Inasmuch as software development is rarely a one-person effort, you are allowed an opportunity to collaborate with one or two classmates for this final project. Needless to say, it is expected that every student in any such group contribute equally to the design and implementation of that group’s project. Moreover, it is expected that the scope of a two- or three-person group’s project be, respectively, twice or thrice that of a typical one-person project. A one-person project, mind you, should entail more time and effort than is required by each of the course’s problem sets. Although no more than three students may design and implement a given project, you are welcome to solicit advice from others, so long as you respect the course’s policy on academic honesty.

Milestone Deadline
Proposal 2024-04-15T23:59:00-04:00
Status Report 2024-04-25T23:59:00-04:00
Implementation 2024-05-05T23:59:00-04:00


You have a semester-long allowance of 72 hours (divided into 1-minute segments) to submit or re-submit problem sets (not checks for understanding or the final project) late. This allowance should be used carefully (if at all!), but can otherwise be allocated in any manner of your choosing, which means that you may:

  • Use the full 72 hours on one problem set; or
  • Use just over 7 hours on each problem set; or
  • Use 9 hours and 22 minutes on one problem set, 30 hours and 11 minutes on another, 54 minutes on a third, etc.

The amount of this allowance “charged” to a problem set is equal to the lateness of the latest part of that problem set turned in, for problem sets with multiple parts. Once the 72-hour allowance has been exhausted, then from that point on the course will begin to impose a 0.1% deduction to your grade for all problems in a problem set for each minute it is turned in late. Therefore, once your allowance is exhausted, for example:

  • Any work turned in 10 minutes late will earn 99% of the points it would have earned had it been turned in on time (a 1.0% deduction).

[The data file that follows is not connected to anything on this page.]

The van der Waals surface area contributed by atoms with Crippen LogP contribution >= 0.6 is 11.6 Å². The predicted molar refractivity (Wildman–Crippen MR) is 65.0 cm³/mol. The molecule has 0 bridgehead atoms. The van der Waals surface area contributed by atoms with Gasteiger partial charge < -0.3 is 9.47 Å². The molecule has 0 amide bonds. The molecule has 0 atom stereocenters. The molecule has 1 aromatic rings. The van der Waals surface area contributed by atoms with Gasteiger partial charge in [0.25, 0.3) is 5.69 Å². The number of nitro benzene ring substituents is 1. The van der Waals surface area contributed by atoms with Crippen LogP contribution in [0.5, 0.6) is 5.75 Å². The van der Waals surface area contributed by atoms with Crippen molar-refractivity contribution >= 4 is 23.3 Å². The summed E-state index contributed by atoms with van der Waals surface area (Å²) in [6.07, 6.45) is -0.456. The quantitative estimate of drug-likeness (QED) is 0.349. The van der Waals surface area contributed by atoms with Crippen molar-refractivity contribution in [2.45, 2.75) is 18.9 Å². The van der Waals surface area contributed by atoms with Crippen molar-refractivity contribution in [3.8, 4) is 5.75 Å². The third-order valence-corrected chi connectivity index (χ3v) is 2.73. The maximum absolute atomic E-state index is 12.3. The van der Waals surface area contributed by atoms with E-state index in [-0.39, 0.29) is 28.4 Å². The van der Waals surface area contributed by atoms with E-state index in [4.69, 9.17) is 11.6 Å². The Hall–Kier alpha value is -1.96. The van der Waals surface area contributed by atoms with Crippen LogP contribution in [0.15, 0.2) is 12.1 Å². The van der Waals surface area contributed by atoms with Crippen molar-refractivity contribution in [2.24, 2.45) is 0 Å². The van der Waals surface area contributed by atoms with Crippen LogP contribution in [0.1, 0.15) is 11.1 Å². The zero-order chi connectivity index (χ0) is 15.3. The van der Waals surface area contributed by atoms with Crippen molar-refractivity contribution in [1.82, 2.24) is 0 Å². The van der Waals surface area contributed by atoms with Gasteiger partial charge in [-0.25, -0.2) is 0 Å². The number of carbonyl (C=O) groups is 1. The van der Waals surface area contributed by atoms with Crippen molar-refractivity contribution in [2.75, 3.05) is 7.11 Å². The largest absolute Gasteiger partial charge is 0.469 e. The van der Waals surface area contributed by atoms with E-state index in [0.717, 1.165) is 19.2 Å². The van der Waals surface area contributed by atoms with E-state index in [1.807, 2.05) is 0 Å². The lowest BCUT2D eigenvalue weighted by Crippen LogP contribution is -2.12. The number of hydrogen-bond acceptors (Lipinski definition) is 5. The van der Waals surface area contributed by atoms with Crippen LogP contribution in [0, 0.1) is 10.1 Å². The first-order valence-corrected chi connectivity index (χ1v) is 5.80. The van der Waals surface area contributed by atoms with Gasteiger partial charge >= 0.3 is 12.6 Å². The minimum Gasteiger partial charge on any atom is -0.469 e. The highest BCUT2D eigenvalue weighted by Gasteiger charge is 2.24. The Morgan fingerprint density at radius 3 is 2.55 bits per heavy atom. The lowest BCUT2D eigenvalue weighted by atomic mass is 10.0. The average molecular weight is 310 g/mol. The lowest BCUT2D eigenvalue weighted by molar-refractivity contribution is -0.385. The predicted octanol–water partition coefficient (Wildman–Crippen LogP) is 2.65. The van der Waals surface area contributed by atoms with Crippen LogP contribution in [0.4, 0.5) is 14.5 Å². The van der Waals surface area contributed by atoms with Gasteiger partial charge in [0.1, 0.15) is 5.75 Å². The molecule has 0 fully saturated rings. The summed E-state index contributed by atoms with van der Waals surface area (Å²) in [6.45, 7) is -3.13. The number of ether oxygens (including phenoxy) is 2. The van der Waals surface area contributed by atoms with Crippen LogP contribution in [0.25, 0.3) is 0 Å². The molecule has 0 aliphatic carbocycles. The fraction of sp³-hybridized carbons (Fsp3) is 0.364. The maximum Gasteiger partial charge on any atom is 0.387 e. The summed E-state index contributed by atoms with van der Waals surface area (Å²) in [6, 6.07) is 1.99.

• Any work turned in 60 minutes late will earn 94% of the points it would have earned had it been turned in on time (a 6.0% deduction).
  • Any work turned in 1,000 minutes (16 hours, 40 minutes) late is effectively zeroed, as that would be a 100.0% deduction.

Furthermore, whether availing yourself of your semester-long allowance (partially or fully) or not, the absolute latest any single problem set or portion thereof may be turned in for credit is 72 hours from its original deadline. Gradescope will not allow any submissions after that point, nor will the course ordinarily accept them via some other means.

Late work will not be accepted on checks for understanding or the final project.

Questions about this policy should be directed to the head teaching fellow.


Extensions beyond this lateness policy are not ordinarily granted.

Exceptions will be considered only in situations of documented medical or family emergency. Extensions that are only requested after a problem set’s deadline will not be considered at all. In these situations, communication with the course staff is paramount. The course rarely grants extensions retroactively, and so it is imperative you be in touch about your need for an extension promptly. The only individual authorized to grant extensions is the course’s head teaching fellow; please be sure to include any relevant documentation in your request.


The Accessibility Services Office (ASO) is available to support all students who require accommodations due to disabling conditions; all such accommodations must be approved and coordinated by the ASO. If you require accommodations, please contact the ASO at 617-998-9640 or